Citation of Honor from Queens Borough President Melinda Katz

Queens Borough President Melinda Katz along with Councilmembers Daniel Dromm and Jimmy Van Bramer will be giving me a Citation of Honor for my work on Julio of Jackson melissa katzHeights this evening at 6pm at Queens Borough Hall.

My work will be recognized alongside the work of four community leaders doing some truly important work.

Mohamed Q. Amin – Founder and Executive Director of the Caribbean Equality Project (CEP), a non-profit Caribbean-oriented LGBTQ organization based in Queens.

Justin Monaco – Middle school Social Studies teacher who has led workshops on incorporating LGBT issues into NYC classrooms.

Brandon W. Mosley – Creative Director of Access Queens, which helps Queens residents navigate transit challenges along the #7 line.

Dr. Matt Oransky – Clinical psychologist at the Mount Sinai Adolescent Health Center who works with patients who have a history of trauma and with transgender, questioning and gender non-conforming youth.

I am greatly honored and pleased to have my work recognized in such good company.


Two screenings in Queens!

We are holding two screenings of Julio of Jackson Heights on June 30 and July 1, 2016!

Both screenings are free and open to the public, though we are requesting that people consider making a support contribution to the Action and Education Campaign. Here are the screening details…  julio cropped

June 30, Thursday at 7:00 pm – Elmhurst Hosptial Auditorium (Room A1 – 22) at 79-01 Broadway in Elmhurst, Queens. Filmmaker present and screening followed by a discussion.

July 1, Friday, at 7:00 pm – Queens Theatre in the Park in Flushing Meadow Park! This link will tell you how to get to Queens Theatre. The screening is free but reservations are highly recommended as capacity is limited. Reservations can be made by emailing or calling the box office (718) 760-0064 Tuesday – Friday, 12pm to 6pm.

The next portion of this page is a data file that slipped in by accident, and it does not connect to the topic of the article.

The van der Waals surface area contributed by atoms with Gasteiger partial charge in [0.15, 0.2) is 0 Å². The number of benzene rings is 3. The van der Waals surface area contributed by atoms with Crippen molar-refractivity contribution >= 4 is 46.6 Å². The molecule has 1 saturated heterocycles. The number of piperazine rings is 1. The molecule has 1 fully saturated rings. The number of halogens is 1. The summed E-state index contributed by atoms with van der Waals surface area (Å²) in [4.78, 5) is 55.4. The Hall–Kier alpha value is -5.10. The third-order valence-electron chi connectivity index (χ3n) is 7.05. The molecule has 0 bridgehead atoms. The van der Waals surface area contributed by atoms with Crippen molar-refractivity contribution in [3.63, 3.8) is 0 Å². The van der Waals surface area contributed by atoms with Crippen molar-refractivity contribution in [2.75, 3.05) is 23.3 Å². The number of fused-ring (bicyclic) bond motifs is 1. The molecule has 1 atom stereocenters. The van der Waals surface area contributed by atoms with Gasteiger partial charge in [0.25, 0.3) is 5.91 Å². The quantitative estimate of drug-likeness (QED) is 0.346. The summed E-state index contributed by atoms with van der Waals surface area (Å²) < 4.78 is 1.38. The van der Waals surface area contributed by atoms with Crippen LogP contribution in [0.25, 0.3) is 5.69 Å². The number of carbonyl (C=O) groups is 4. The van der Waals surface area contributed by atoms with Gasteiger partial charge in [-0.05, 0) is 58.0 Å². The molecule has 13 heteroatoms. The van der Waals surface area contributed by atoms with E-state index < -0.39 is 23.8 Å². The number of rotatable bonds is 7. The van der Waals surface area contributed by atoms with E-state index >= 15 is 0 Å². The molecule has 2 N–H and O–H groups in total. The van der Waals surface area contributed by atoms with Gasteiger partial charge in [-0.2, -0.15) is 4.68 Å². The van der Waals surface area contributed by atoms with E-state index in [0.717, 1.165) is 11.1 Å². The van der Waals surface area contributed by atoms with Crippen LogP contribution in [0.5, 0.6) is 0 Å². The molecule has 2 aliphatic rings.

Please, write in the comments section should you have any questions. And feel free to spread the word about the screenings with anyone you think might like to see it!


Why I photograph Pride Parades

There is only so much a photograph can do. It generally offers very limited context, no history within its frame and little to no written language.


As the kind of person who makes work that is consciously political, I have often found photography frustrating. Despite the important role that photography has played in history – Lewis Hine, Dorothea Lange, Roy DeCarava – in the end, it seems that most of the time we want photographs that fascinate us or with which we identify. Even the newspapers arepride02 limited in what they will present. We must recognize the image. Rarely are we expected to read the image, to learn something from the image, to know the image.

Maybe it is my own limitation, but one of the main reasons that I finally decided to make a film about the murder of Julio Rivera was because I felt that people could no longer see that history in the Queens Pride Parade. I felt unable to photograph the history that was, for me, the great weight and substance of the parade.